Our findings suggest that Pakistani medical students very much believe in “Doctor Knows Best” (Tor, 2001). They scored even lower than their Nepali counterparts (Shankar et al., 2006), except in the Caring domain, making them the most doctor-centered of those samples of medical students in several studies done around the world. Women, who are traditionally associated with patient-centered care and are shown to have a leaning towards it (Haidet et al., 2002), had statistically the same distribution of PPOS scores as males of this sample (p > 0.05). This finding, although contradictory to the studies conducted in America and Brazil, is consistent with findings in Nepal (another Asian country) (Haidet et al., 2002; Shankar et al., 2006; Ribeiro, Krupat & Amaral, 2007). This consistency might be due to social, religious and cultural differences present in the two continents i.e., Americas and Asia.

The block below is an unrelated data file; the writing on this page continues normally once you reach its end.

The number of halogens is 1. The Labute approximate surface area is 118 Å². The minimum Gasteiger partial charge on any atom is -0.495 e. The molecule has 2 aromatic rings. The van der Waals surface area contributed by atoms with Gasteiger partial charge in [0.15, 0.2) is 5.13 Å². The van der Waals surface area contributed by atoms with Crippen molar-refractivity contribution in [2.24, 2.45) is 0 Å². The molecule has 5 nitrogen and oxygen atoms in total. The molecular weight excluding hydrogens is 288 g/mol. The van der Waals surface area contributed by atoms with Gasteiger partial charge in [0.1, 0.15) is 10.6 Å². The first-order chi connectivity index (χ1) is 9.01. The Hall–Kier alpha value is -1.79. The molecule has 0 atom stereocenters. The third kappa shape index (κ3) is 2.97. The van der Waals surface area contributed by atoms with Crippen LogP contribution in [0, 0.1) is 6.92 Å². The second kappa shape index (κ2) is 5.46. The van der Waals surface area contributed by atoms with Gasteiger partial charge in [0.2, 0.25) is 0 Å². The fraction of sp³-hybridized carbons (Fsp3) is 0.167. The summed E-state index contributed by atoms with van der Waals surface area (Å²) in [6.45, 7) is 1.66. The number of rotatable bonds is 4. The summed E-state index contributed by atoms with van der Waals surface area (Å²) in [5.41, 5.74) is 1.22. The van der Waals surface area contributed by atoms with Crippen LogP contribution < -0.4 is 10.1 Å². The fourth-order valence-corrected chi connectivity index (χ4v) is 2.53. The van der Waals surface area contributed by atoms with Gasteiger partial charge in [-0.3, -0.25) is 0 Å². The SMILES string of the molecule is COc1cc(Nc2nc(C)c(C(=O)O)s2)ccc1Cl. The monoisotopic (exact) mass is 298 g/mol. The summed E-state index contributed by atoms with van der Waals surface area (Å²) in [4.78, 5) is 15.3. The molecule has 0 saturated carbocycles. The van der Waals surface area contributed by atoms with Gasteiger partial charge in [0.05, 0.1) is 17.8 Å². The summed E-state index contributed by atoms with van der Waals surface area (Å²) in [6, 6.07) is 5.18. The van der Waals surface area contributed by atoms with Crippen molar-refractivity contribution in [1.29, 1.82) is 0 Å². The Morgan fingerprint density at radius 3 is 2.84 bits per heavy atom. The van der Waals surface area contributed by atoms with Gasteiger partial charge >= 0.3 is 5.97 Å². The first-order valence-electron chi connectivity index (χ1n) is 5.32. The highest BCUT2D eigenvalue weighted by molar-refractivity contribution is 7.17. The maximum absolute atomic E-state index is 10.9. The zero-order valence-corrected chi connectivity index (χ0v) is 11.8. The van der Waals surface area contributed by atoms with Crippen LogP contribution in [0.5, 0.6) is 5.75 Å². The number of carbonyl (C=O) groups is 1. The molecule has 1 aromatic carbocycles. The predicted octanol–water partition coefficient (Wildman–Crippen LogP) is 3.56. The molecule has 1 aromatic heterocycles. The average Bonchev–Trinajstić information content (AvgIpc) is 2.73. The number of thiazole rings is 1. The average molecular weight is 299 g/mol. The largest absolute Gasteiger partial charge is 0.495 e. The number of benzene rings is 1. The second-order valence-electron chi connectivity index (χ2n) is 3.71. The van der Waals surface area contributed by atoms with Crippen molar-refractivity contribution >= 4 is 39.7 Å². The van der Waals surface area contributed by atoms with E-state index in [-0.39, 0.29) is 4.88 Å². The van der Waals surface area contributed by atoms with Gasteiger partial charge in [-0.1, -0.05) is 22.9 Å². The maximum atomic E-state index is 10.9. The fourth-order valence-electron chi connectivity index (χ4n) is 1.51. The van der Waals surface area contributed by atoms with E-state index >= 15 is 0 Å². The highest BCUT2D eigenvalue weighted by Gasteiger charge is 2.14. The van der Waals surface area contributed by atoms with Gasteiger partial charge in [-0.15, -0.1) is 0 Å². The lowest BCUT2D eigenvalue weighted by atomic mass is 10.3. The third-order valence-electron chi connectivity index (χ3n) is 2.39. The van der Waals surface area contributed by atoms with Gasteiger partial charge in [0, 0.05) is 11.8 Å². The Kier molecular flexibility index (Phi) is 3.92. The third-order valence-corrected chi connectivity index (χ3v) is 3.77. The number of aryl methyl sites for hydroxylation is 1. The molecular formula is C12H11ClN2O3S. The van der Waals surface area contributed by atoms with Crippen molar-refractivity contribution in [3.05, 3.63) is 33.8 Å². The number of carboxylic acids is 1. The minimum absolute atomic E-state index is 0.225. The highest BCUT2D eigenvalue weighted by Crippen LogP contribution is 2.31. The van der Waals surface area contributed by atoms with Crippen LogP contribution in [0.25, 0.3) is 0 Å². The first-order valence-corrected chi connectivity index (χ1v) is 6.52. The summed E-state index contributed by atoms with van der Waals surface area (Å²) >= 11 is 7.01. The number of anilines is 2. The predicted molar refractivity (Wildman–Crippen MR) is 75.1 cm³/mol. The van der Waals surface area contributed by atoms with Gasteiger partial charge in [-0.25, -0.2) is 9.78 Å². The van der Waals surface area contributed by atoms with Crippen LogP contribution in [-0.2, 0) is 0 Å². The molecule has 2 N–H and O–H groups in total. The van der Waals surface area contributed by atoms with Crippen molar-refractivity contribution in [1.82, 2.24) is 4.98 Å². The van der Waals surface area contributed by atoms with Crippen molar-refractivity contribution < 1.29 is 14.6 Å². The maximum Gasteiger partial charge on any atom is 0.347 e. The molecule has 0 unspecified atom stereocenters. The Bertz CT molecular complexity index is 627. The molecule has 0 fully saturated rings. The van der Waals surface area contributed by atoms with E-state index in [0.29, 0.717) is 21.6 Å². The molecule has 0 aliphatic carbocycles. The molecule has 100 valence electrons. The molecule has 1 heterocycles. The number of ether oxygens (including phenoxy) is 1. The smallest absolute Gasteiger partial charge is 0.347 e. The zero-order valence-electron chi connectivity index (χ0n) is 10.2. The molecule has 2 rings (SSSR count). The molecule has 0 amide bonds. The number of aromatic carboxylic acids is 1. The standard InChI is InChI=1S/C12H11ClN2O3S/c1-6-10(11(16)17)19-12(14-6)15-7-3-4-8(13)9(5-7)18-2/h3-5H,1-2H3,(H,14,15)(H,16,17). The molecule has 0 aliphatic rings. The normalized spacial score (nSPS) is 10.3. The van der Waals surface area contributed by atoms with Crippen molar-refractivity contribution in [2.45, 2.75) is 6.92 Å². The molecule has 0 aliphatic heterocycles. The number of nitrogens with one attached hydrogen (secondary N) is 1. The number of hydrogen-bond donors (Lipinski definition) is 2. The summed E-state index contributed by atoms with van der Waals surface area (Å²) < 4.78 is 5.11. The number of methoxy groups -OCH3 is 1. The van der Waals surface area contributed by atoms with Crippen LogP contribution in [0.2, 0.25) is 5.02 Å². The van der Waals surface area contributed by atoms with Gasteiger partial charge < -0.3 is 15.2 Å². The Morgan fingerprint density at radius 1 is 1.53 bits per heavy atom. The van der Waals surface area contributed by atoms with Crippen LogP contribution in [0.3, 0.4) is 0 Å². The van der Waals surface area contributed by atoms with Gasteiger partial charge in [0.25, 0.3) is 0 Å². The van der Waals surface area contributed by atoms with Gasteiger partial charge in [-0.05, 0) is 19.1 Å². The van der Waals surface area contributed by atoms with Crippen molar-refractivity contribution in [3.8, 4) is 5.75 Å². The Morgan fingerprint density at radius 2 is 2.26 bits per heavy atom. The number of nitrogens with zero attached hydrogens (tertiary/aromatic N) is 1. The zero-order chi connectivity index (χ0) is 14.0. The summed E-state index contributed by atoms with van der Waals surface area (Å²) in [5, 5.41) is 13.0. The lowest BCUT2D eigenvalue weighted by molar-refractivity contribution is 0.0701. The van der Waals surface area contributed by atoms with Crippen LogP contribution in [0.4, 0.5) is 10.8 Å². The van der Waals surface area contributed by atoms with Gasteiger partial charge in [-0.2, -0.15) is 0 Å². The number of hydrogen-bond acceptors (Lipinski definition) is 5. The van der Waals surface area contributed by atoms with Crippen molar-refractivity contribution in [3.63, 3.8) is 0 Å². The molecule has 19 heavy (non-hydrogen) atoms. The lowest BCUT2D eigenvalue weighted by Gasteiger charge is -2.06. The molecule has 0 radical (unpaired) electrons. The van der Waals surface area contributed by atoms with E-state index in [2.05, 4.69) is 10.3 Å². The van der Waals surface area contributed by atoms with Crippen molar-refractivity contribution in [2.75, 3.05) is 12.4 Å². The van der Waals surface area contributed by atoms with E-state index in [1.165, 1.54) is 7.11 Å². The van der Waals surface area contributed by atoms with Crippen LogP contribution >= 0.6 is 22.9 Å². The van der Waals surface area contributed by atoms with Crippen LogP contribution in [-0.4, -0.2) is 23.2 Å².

Relationship status had no significant association with mean PPOS scores. Our sample had a very small proportion of students who were involved in a premarital relationship, as premarital relationships in this part of the world are discouraged based on religious and cultural norms. No clear pattern was established in consecutive academic years in terms of mean PPOS scores or caring sub-scale scores. However, Sharing domain scores showed a clear positive association with higher academic years, which suggests that students, as they go into higher academic years, become more aware about the rights of the patients and are willing to share the power of treatment choices with them. This finding is similar to the study done in Brazil (Ribeiro, Krupat & Amaral, 2007) but contradictory to the ones done in USA where good patient-centred care is associated with early academic years (Haidet et al., 2002). Attributes associated with leaning towards patient-centred care were: studying in a privately financed medical college, having a foreign background, and rotating in outpatient or inpatient departments as opposed to those who were not currently rotating in a clinical setting. These attributes were consistent throughout the mean PPOS scores and the Sharing sub-scale. Privately-financed medical colleges have a better teacher to student ratio with a lesser patient load in attached private hospitals as opposed to government-financed colleges. This might explain the higher scores of students from private medical schools. Another interesting finding in our study was that students who had a clinical rotation (students in clinical years), either in outpatient or inpatient departments, scored better than those who did not have a rotation (students in pre-clinical years). These finding clearly divide our sample into the ones who just see patient on pages of books while the others who interact with them and see them as a whole. It also illustrates the importance of patient interactions and necessitates that the student–patient interaction to begin at an early stage of medical training. Students who rotated in an inpatient setting showed a stronger positive association with mean scores on PPOS than those who rotated in an outpatient setting, which could be due to a continuous flow of patients in outpatient setting who have a very brief interaction with doctor/students as opposed to patients in wards who stay there for long durations and offer a better chance for students to get to know them and see them as a whole person rather than a disease. Better performance by foreign students might be due to not sharing the Asian culture, which is associated with doctor-centered care (Haidet et al., 2002).